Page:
Chris’s Thoughts: One thing that we’ve seen in Incident Response engagements is that the insurance company will recommend a law firm to help. Don't fall for this trap! If the attorney is in cahoots with the insurance company, they won’t be acting in your best interest. However, we at CGSC can help ensure you are all up to speed before you aim to get your insurance policy, and can continue to keep you and your organization within compliance standards.


4. Recession will Affect the Industry

Overview: This recession has certainly hit us all, whether it be at our organizations or in the grocery store, and the cyber security industry is far from immune to its influence. As security budgets tighten in 2023, we will see a decline in overall security posture. That means cutting corners when it comes to training, overloading small teams with work, and overall neglect when it comes to security, which will ultimately leave organizations more vulnerable to attacks that could hurt their companies far worse than the fluctuating economy.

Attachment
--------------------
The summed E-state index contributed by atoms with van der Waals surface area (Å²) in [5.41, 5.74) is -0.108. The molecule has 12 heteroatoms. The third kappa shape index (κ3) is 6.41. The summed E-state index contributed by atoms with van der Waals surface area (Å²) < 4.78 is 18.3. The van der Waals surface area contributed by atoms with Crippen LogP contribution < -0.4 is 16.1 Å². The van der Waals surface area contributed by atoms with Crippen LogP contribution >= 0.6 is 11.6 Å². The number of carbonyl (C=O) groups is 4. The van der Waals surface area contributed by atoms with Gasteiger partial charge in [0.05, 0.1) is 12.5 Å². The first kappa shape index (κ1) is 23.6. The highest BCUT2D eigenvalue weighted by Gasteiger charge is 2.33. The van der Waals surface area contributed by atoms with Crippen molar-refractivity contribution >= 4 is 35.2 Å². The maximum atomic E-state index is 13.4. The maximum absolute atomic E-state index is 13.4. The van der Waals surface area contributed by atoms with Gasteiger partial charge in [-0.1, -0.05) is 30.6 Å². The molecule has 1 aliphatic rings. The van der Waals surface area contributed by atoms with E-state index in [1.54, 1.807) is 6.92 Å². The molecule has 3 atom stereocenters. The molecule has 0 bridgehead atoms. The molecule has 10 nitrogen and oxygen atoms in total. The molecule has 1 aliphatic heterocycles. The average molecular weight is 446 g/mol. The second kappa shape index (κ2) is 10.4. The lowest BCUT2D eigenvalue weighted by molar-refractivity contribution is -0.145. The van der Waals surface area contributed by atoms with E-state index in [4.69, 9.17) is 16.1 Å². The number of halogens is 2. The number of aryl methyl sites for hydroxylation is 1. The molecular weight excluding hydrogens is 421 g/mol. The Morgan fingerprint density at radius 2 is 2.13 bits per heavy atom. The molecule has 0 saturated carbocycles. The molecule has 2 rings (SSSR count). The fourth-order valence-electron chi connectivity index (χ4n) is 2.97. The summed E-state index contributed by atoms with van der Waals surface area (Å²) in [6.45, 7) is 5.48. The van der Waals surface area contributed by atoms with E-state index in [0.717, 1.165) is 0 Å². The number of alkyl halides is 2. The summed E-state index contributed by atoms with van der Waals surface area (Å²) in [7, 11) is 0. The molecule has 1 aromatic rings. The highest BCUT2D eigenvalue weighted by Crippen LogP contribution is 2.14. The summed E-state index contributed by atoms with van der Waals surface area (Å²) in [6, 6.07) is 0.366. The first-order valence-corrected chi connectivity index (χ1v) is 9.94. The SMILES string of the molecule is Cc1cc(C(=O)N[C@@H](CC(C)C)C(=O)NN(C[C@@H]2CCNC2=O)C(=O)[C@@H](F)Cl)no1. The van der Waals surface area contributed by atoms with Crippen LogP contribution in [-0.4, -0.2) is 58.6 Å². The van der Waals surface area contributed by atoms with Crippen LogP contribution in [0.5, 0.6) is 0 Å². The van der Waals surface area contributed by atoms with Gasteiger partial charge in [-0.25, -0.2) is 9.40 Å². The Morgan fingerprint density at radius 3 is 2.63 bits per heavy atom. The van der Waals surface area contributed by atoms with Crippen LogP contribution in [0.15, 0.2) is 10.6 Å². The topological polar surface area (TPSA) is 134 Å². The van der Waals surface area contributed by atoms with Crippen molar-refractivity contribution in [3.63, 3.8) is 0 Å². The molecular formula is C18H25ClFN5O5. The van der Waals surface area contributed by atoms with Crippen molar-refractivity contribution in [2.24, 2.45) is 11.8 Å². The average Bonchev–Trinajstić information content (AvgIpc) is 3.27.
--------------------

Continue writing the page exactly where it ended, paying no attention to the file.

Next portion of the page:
Chris’s Thoughts: Honestly, I disagree with this prediction. In my experience, the security industry has been almost immune to the ups and downs of the economy. I think this is because most rational people understand that during bad economic times, the threat of cybercrime will increase, and thus the need for security spending increases, too. If you are, however, worried about the cost of cybersecurity, reach out to CGSC to discuss our services so we can find the perfect plan of action for you.



5. Organizations will Begin to Double Down on Cloud Security

Overview: As cloud-based activities continue to rise, companies will need to prioritize cloud security. Cyber criminals are always adapting to the latest security practices, and it is imperative to keep at least two steps ahead.


Chris’s Thoughts: This is another prediction that I disagree with. While there are many free and cheap resources available to secure cloud environments, I still see most clients assuming that cloud security “is someone else’s problem.” I do hope to be proven wrong, however, and we would be more than happy to give some consultation for anyone looking to find a reliable cloud security program.


6. Insider Risk will Increase as Threat Actors Target Trusted Employees